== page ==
Raphael Bourelly

How did you get into Photogrpahy? What is your background?

I discovered photography in the laboratory of a photo club, when I was in secondary school, but at this time what interested me was the magic of the chemistry above all, not really the shooting. The photo club closed, and I just shot a roll or two, from time to time.

About three years ago, I started taking pictures again, a lot, I discovered something new, a way of expression and communication that suited me. I taught myself, and also had help from some gifted friends.

What equipment do you use?

Now I almost exclusively use a Mamiya 7II with a 65 mm lens, but I really want to buy a new FM2 to replace the one I broke. it’s a great camera,it’s sentimental, and was my first analog camera!

Could you tell us a bit about your Road Trip series.

I’m afraid there is not much to say about this series... I have a friend, a great photographer, who had some time to loose, and a car. We took to the road twice, with an idea of the final direction, but no hurry. We had total freedom, we could stop at any moment and see where the road would take us. It’s really great to have the opportunity to do that. It offers a really different look at your environment since you can take a highway, travel a lot of kilometers, and then decide to loose yourself on small roads... And again, stop each time you saw something that was worthwhile.Of course, these subjects are not chosen at random, they are the continuation of my urban work. I’m often questioning the place of human beings in their environment, and this series is like a rough portrait of an industrial France... Maybe the start of a bigger work.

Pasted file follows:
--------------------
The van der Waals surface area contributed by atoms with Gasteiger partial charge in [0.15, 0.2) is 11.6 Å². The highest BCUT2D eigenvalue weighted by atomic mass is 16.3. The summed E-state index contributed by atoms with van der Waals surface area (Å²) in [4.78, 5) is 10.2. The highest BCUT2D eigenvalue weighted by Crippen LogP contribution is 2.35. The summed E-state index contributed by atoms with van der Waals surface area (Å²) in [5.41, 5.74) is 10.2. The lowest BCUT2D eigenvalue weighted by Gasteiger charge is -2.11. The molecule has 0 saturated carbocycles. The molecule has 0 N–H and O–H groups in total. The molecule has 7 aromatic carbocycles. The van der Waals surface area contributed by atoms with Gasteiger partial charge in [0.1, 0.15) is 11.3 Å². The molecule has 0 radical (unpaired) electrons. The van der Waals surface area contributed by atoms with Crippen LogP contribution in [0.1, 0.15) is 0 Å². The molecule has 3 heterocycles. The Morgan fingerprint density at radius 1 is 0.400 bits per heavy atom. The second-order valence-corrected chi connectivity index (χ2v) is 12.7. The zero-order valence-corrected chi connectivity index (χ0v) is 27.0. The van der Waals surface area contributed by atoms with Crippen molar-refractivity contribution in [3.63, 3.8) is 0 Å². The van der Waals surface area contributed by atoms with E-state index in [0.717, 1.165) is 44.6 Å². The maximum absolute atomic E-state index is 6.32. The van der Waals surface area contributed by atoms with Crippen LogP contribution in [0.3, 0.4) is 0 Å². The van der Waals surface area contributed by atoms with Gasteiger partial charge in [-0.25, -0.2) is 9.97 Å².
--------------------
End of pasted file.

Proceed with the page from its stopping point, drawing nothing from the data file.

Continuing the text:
What is your creative process, do you plan your shots or are they spontaneous?

I do plan my week-ends but most of my series are quite spontaneous. However, I can spend a lot of time on maps and on internet in order to check if there are some good spots to go to. The fact is I have no driving license, that’s why I have to walk a lot to take my pictures, which I think is an important factor in my “process”. Walking gives you time to imerse yourself in a place, and to think a lot.

I’m also a perfectionist, and sometimes almost a monomaniac, I can have images, or just feelings in my mind and take a lot of similar pictures, until I feel I have what I really wanted.

Who or what inspires your work?

Music and cinema have a great place in my inspiration, as well as a lot of photographers of course. It would be hard to make a list of them. Raymon Depardon may be one of the photographers that most inspired me when I started to shoot again, for his ability to tell stories with “nothing”, his approach, so human, and his colors (and black and white of course). Then, I discovered New Objectivity, Helsinsky School, and the “modern” American photographers like Alec Soth, and I’m closely following some great young photographers on flickr, like Alex Catt, or Salva Lopez.

Audrey Leignel, the person I live with, also photographer, is very inspiring too, because she helps me to progress a lot and often ask the good questions...

Are you working on any other projects at the moment?

Well, yes and no... I almost always have something on my mind, but not always the time or the money to do it.

For the moment, I would like to finish editing the pictures of my Mongolian trip, make a selection, and maybe work on a book project, I don’t know, we’ll see!


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